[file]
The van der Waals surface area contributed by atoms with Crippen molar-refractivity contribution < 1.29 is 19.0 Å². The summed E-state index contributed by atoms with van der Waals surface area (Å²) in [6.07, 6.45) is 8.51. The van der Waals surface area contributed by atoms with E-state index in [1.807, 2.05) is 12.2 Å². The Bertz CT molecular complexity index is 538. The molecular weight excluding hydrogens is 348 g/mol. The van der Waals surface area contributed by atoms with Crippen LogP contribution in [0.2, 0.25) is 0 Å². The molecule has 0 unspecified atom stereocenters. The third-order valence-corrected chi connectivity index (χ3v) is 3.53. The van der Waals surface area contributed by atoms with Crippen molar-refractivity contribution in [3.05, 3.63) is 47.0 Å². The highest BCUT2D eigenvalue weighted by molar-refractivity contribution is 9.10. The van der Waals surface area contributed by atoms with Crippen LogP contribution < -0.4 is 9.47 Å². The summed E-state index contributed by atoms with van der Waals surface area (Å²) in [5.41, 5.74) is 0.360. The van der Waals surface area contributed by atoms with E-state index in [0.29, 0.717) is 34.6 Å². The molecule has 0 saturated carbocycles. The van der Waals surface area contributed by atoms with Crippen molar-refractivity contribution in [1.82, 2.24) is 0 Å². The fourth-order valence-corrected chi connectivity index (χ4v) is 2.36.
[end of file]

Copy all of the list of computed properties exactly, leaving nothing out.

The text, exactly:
The van der Waals surface area contributed by atoms with Crippen molar-refractivity contribution < 1.29 is 19.0 Å². The summed E-state index contributed by atoms with van der Waals surface area (Å²) in [6.07, 6.45) is 8.51. The van der Waals surface area contributed by atoms with E-state index in [1.807, 2.05) is 12.2 Å². The Bertz CT molecular complexity index is 538. The molecular weight excluding hydrogens is 348 g/mol. The van der Waals surface area contributed by atoms with Crippen LogP contribution in [0.2, 0.25) is 0 Å². The molecule has 0 unspecified atom stereocenters. The third-order valence-corrected chi connectivity index (χ3v) is 3.53. The van der Waals surface area contributed by atoms with Crippen molar-refractivity contribution in [3.05, 3.63) is 47.0 Å². The highest BCUT2D eigenvalue weighted by molar-refractivity contribution is 9.10. The van der Waals surface area contributed by atoms with Crippen LogP contribution < -0.4 is 9.47 Å². The summed E-state index contributed by atoms with van der Waals surface area (Å²) in [5.41, 5.74) is 0.360. The van der Waals surface area contributed by atoms with E-state index in [0.29, 0.717) is 34.6 Å². The molecule has 0 saturated carbocycles. The van der Waals surface area contributed by atoms with Crippen molar-refractivity contribution in [1.82, 2.24) is 0 Å². The fourth-order valence-corrected chi connectivity index (χ4v) is 2.36.